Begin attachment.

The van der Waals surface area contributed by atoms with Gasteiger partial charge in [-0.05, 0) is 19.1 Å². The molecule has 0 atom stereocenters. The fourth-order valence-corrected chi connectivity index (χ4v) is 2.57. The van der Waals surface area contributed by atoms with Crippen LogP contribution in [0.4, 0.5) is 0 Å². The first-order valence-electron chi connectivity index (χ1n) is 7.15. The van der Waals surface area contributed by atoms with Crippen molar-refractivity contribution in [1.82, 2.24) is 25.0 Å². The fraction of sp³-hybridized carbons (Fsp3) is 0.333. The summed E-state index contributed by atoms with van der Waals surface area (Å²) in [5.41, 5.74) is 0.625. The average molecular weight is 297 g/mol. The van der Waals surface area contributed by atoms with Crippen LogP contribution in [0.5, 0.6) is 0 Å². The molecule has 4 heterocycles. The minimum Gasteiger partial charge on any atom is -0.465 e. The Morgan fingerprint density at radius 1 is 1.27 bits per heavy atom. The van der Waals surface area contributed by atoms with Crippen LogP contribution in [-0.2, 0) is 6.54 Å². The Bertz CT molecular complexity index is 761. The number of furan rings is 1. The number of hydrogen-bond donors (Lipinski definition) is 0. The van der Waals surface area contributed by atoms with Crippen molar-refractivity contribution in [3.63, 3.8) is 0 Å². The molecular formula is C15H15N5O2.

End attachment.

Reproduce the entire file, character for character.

The van der Waals surface area contributed by atoms with Gasteiger partial charge in [-0.05, 0) is 19.1 Å². The molecule has 0 atom stereocenters. The fourth-order valence-corrected chi connectivity index (χ4v) is 2.57. The van der Waals surface area contributed by atoms with Crippen LogP contribution in [0.4, 0.5) is 0 Å². The first-order valence-electron chi connectivity index (χ1n) is 7.15. The van der Waals surface area contributed by atoms with Crippen molar-refractivity contribution in [1.82, 2.24) is 25.0 Å². The fraction of sp³-hybridized carbons (Fsp3) is 0.333. The summed E-state index contributed by atoms with van der Waals surface area (Å²) in [5.41, 5.74) is 0.625. The average molecular weight is 297 g/mol. The van der Waals surface area contributed by atoms with Crippen LogP contribution in [0.5, 0.6) is 0 Å². The molecule has 4 heterocycles. The minimum Gasteiger partial charge on any atom is -0.465 e. The Morgan fingerprint density at radius 1 is 1.27 bits per heavy atom. The van der Waals surface area contributed by atoms with Crippen LogP contribution in [-0.2, 0) is 6.54 Å². The Bertz CT molecular complexity index is 761. The number of furan rings is 1. The number of hydrogen-bond donors (Lipinski definition) is 0. The van der Waals surface area contributed by atoms with Crippen molar-refractivity contribution in [3.63, 3.8) is 0 Å². The molecular formula is C15H15N5O2.